10 Week Old German Shepherd Puppy

Your German Shepherd puppy will start to be really hungry by this point. Still make sure to give him meals three times a day for consistency. The 2 cups we recommended at 8 weeks might not be enough to curb his appetite. The puppy will begin to experience a rapid growth spurt at this point as well. Be careful with the puppy’s weight.

Overweight German Shepherd puppies can put too much pressure on developing bones, resulting in permanent adult problems, like hip dysplasia. You can monitor size by looking at the puppy’s tummy. When you can see ribs, the dog needs more food.

12 Week Old German Shepherd Puppy

When your puppy is 12 weeks old, you will still be feeding him often and a lot. German Shepherd puppies grow rapidly between 3 and 6 months, so you can expect to feed him a larger amount until he tapers off of the growth spurt. Outside of size, your puppy will be having big brain growth at this age as well.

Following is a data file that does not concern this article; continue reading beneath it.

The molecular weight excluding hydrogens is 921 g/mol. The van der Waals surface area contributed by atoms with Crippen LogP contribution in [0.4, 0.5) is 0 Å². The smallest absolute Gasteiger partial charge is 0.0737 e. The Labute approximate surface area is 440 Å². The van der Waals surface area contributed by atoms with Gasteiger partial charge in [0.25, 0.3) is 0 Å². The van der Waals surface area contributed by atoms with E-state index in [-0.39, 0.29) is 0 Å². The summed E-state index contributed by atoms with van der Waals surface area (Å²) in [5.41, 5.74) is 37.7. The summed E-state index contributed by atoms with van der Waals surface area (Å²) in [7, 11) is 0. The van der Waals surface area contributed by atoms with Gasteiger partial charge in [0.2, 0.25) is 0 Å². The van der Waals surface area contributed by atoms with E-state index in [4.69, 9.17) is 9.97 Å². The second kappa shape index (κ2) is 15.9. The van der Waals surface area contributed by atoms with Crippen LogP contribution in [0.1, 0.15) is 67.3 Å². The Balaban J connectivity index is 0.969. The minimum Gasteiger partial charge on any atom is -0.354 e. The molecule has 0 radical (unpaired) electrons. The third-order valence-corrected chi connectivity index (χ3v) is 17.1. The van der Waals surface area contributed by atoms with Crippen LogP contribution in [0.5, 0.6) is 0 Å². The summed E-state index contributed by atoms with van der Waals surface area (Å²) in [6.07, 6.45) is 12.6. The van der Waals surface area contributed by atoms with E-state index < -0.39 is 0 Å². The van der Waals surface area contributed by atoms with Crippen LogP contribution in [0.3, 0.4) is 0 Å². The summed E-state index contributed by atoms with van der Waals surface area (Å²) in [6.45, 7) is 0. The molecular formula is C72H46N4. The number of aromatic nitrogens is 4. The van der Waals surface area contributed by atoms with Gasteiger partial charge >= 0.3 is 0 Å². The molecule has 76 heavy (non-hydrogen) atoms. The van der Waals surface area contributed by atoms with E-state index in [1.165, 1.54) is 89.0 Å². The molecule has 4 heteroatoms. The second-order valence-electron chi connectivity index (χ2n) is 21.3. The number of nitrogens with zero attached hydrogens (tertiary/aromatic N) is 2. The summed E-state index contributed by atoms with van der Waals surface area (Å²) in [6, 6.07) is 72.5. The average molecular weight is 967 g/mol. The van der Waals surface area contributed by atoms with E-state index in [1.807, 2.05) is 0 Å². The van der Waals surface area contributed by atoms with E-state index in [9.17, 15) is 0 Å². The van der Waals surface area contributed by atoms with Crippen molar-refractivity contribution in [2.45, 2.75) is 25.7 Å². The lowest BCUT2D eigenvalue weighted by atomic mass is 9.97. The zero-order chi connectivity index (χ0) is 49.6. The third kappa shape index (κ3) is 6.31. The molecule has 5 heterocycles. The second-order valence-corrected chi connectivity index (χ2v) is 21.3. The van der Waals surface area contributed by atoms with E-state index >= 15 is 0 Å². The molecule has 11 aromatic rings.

You might notice some days he is less inclined to eat than others as he adapts to his new body. Because of the rapid growth, really watch the puppy’s weight. An overweight German Shepherd will have a harder time slimming down, so it is best to not let it happen to begin with.

1. Royal Canin German Shepherd Puppy

Editor’s Choice

Our recommendation for the best puppy food for German Shepherds is the Royal Canin Puppy Food. This food is especially great, because it is specifically formulated with German Shepherds in mind, taking into account all of their health and nutritional needs. German Shepherds have sensitive digestive systems and need food that will be well-tolerated while still having all of the necessary nutrition for growing puppies.

Pros:

  • Formulated specifically for German Shepherds
  • Kibble is shaped for German Shepherd muzzles
  • Protects puppies’ developing immune system
  • Easily digestible
  • Helps with bone and joint health

Cons:

  • Contains fillers

2. Blue Buffalo Wilderness Puppy Food

Runner-Up